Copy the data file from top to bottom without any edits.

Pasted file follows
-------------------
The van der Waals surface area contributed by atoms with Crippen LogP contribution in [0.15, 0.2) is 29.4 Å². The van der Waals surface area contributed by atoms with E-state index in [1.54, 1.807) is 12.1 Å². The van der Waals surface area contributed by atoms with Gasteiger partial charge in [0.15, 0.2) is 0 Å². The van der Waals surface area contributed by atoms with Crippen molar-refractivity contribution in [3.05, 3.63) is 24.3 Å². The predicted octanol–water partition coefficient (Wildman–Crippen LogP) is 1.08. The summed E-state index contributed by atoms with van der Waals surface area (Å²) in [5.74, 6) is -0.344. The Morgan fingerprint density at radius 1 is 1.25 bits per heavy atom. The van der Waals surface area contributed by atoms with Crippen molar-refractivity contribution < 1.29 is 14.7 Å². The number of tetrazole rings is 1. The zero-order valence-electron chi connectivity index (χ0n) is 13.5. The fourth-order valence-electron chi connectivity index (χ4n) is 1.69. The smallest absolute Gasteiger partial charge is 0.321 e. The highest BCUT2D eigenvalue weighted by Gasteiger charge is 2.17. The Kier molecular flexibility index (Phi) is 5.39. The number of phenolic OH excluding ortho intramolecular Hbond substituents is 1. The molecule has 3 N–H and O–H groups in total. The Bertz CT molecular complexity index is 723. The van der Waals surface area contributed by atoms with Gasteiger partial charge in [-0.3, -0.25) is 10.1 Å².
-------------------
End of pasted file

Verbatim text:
The van der Waals surface area contributed by atoms with Crippen LogP contribution in [0.15, 0.2) is 29.4 Å². The van der Waals surface area contributed by atoms with E-state index in [1.54, 1.807) is 12.1 Å². The van der Waals surface area contributed by atoms with Gasteiger partial charge in [0.15, 0.2) is 0 Å². The van der Waals surface area contributed by atoms with Crippen molar-refractivity contribution in [3.05, 3.63) is 24.3 Å². The predicted octanol–water partition coefficient (Wildman–Crippen LogP) is 1.08. The summed E-state index contributed by atoms with van der Waals surface area (Å²) in [5.74, 6) is -0.344. The Morgan fingerprint density at radius 1 is 1.25 bits per heavy atom. The van der Waals surface area contributed by atoms with Crippen molar-refractivity contribution < 1.29 is 14.7 Å². The number of tetrazole rings is 1. The zero-order valence-electron chi connectivity index (χ0n) is 13.5. The fourth-order valence-electron chi connectivity index (χ4n) is 1.69. The smallest absolute Gasteiger partial charge is 0.321 e. The highest BCUT2D eigenvalue weighted by Gasteiger charge is 2.17. The Kier molecular flexibility index (Phi) is 5.39. The number of phenolic OH excluding ortho intramolecular Hbond substituents is 1. The molecule has 3 N–H and O–H groups in total. The Bertz CT molecular complexity index is 723. The van der Waals surface area contributed by atoms with Gasteiger partial charge in [-0.3, -0.25) is 10.1 Å².